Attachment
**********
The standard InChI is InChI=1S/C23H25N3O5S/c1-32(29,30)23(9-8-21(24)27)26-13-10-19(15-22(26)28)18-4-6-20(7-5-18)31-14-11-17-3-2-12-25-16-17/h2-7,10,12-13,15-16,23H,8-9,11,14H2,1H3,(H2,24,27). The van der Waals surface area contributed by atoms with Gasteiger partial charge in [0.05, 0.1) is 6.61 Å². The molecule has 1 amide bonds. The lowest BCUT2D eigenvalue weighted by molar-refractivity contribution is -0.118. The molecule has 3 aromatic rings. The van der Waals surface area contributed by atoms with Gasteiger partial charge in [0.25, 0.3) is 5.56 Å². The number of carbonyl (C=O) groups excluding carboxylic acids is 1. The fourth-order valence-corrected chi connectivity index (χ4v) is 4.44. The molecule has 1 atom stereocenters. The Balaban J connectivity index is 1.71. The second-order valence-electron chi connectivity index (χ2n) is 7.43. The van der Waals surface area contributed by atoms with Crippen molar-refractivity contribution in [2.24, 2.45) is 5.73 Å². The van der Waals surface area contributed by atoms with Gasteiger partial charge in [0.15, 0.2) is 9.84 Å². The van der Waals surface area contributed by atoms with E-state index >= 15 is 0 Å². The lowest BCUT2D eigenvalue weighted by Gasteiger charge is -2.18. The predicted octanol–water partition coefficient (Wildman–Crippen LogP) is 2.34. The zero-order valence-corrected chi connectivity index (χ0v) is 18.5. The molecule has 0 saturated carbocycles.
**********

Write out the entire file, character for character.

The standard InChI is InChI=1S/C23H25N3O5S/c1-32(29,30)23(9-8-21(24)27)26-13-10-19(15-22(26)28)18-4-6-20(7-5-18)31-14-11-17-3-2-12-25-16-17/h2-7,10,12-13,15-16,23H,8-9,11,14H2,1H3,(H2,24,27). The van der Waals surface area contributed by atoms with Gasteiger partial charge in [0.05, 0.1) is 6.61 Å². The molecule has 1 amide bonds. The lowest BCUT2D eigenvalue weighted by molar-refractivity contribution is -0.118. The molecule has 3 aromatic rings. The van der Waals surface area contributed by atoms with Gasteiger partial charge in [0.25, 0.3) is 5.56 Å². The number of carbonyl (C=O) groups excluding carboxylic acids is 1. The fourth-order valence-corrected chi connectivity index (χ4v) is 4.44. The molecule has 1 atom stereocenters. The Balaban J connectivity index is 1.71. The second-order valence-electron chi connectivity index (χ2n) is 7.43. The van der Waals surface area contributed by atoms with Crippen molar-refractivity contribution in [2.24, 2.45) is 5.73 Å². The van der Waals surface area contributed by atoms with Gasteiger partial charge in [0.15, 0.2) is 9.84 Å². The van der Waals surface area contributed by atoms with E-state index >= 15 is 0 Å². The lowest BCUT2D eigenvalue weighted by Gasteiger charge is -2.18. The predicted octanol–water partition coefficient (Wildman–Crippen LogP) is 2.34. The zero-order valence-corrected chi connectivity index (χ0v) is 18.5. The molecule has 0 saturated carbocycles.